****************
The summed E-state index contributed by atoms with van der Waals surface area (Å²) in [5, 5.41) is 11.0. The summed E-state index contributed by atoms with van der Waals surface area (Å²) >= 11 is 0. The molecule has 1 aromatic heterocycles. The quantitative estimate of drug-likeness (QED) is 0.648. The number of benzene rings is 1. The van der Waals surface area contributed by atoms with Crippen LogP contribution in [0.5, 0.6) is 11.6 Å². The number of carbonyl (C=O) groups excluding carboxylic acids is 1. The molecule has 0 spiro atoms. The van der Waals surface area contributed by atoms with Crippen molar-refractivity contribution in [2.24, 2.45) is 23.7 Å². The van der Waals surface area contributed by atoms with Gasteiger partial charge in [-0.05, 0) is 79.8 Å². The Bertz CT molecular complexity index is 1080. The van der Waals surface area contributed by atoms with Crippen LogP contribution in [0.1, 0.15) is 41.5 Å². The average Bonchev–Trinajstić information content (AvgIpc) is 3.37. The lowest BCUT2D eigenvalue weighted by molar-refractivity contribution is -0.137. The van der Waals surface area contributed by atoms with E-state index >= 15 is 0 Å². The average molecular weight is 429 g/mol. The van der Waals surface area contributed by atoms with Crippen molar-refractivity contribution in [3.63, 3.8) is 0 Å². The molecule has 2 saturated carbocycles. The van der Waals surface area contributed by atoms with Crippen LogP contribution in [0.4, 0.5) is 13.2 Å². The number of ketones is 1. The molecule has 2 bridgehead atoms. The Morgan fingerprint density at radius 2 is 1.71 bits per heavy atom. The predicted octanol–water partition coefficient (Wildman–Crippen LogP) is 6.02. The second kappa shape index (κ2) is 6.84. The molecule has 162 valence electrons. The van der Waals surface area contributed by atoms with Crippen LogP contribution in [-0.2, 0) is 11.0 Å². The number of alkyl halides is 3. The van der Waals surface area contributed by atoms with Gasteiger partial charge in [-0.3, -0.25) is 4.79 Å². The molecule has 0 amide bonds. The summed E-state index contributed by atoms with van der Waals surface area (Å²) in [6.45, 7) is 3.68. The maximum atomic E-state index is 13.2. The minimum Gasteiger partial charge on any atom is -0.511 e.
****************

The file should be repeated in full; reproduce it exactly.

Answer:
The summed E-state index contributed by atoms with van der Waals surface area (Å²) in [5, 5.41) is 11.0. The summed E-state index contributed by atoms with van der Waals surface area (Å²) >= 11 is 0. The molecule has 1 aromatic heterocycles. The quantitative estimate of drug-likeness (QED) is 0.648. The number of benzene rings is 1. The van der Waals surface area contributed by atoms with Crippen LogP contribution in [0.5, 0.6) is 11.6 Å². The number of carbonyl (C=O) groups excluding carboxylic acids is 1. The molecule has 0 spiro atoms. The van der Waals surface area contributed by atoms with Crippen molar-refractivity contribution in [2.24, 2.45) is 23.7 Å². The van der Waals surface area contributed by atoms with Gasteiger partial charge in [-0.05, 0) is 79.8 Å². The Bertz CT molecular complexity index is 1080. The van der Waals surface area contributed by atoms with Crippen LogP contribution in [0.1, 0.15) is 41.5 Å². The average Bonchev–Trinajstić information content (AvgIpc) is 3.37. The lowest BCUT2D eigenvalue weighted by molar-refractivity contribution is -0.137. The van der Waals surface area contributed by atoms with E-state index >= 15 is 0 Å². The average molecular weight is 429 g/mol. The van der Waals surface area contributed by atoms with Crippen molar-refractivity contribution in [3.63, 3.8) is 0 Å². The molecule has 2 saturated carbocycles. The van der Waals surface area contributed by atoms with Crippen LogP contribution in [0.4, 0.5) is 13.2 Å². The number of ketones is 1. The molecule has 2 bridgehead atoms. The Morgan fingerprint density at radius 2 is 1.71 bits per heavy atom. The predicted octanol–water partition coefficient (Wildman–Crippen LogP) is 6.02. The second kappa shape index (κ2) is 6.84. The molecule has 162 valence electrons. The van der Waals surface area contributed by atoms with Crippen LogP contribution in [-0.2, 0) is 11.0 Å². The number of alkyl halides is 3. The van der Waals surface area contributed by atoms with Gasteiger partial charge in [-0.3, -0.25) is 4.79 Å². The molecule has 0 amide bonds. The summed E-state index contributed by atoms with van der Waals surface area (Å²) in [6.45, 7) is 3.68. The maximum atomic E-state index is 13.2. The minimum Gasteiger partial charge on any atom is -0.511 e.